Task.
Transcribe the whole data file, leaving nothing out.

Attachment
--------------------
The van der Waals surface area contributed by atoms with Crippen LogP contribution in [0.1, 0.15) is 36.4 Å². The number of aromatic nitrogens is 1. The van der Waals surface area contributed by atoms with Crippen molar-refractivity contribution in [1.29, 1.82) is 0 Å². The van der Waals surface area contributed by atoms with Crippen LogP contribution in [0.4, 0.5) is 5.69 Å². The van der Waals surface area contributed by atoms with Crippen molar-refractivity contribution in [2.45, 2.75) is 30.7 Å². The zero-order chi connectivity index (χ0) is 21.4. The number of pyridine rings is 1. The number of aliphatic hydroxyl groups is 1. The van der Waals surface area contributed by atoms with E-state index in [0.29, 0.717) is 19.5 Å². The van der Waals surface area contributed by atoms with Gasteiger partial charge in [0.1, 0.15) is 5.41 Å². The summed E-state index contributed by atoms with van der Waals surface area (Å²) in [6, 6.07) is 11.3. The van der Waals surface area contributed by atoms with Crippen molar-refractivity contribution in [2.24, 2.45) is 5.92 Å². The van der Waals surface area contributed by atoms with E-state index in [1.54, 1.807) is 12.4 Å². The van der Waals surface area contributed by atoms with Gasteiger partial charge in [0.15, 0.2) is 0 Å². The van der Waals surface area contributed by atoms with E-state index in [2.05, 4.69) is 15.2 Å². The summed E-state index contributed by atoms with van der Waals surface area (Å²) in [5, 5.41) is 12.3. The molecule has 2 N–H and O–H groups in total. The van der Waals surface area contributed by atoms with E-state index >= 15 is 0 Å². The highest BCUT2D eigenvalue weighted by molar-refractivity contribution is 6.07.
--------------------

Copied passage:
The van der Waals surface area contributed by atoms with Crippen LogP contribution in [0.1, 0.15) is 36.4 Å². The number of aromatic nitrogens is 1. The van der Waals surface area contributed by atoms with Crippen molar-refractivity contribution in [1.29, 1.82) is 0 Å². The van der Waals surface area contributed by atoms with Crippen LogP contribution in [0.4, 0.5) is 5.69 Å². The van der Waals surface area contributed by atoms with Crippen molar-refractivity contribution in [2.45, 2.75) is 30.7 Å². The zero-order chi connectivity index (χ0) is 21.4. The number of pyridine rings is 1. The number of aliphatic hydroxyl groups is 1. The van der Waals surface area contributed by atoms with E-state index in [0.29, 0.717) is 19.5 Å². The van der Waals surface area contributed by atoms with Gasteiger partial charge in [0.1, 0.15) is 5.41 Å². The summed E-state index contributed by atoms with van der Waals surface area (Å²) in [6, 6.07) is 11.3. The van der Waals surface area contributed by atoms with Crippen molar-refractivity contribution in [2.24, 2.45) is 5.92 Å². The van der Waals surface area contributed by atoms with E-state index in [1.54, 1.807) is 12.4 Å². The van der Waals surface area contributed by atoms with Gasteiger partial charge in [0.15, 0.2) is 0 Å². The van der Waals surface area contributed by atoms with E-state index in [2.05, 4.69) is 15.2 Å². The summed E-state index contributed by atoms with van der Waals surface area (Å²) in [5, 5.41) is 12.3. The molecule has 2 N–H and O–H groups in total. The van der Waals surface area contributed by atoms with E-state index >= 15 is 0 Å². The highest BCUT2D eigenvalue weighted by molar-refractivity contribution is 6.07.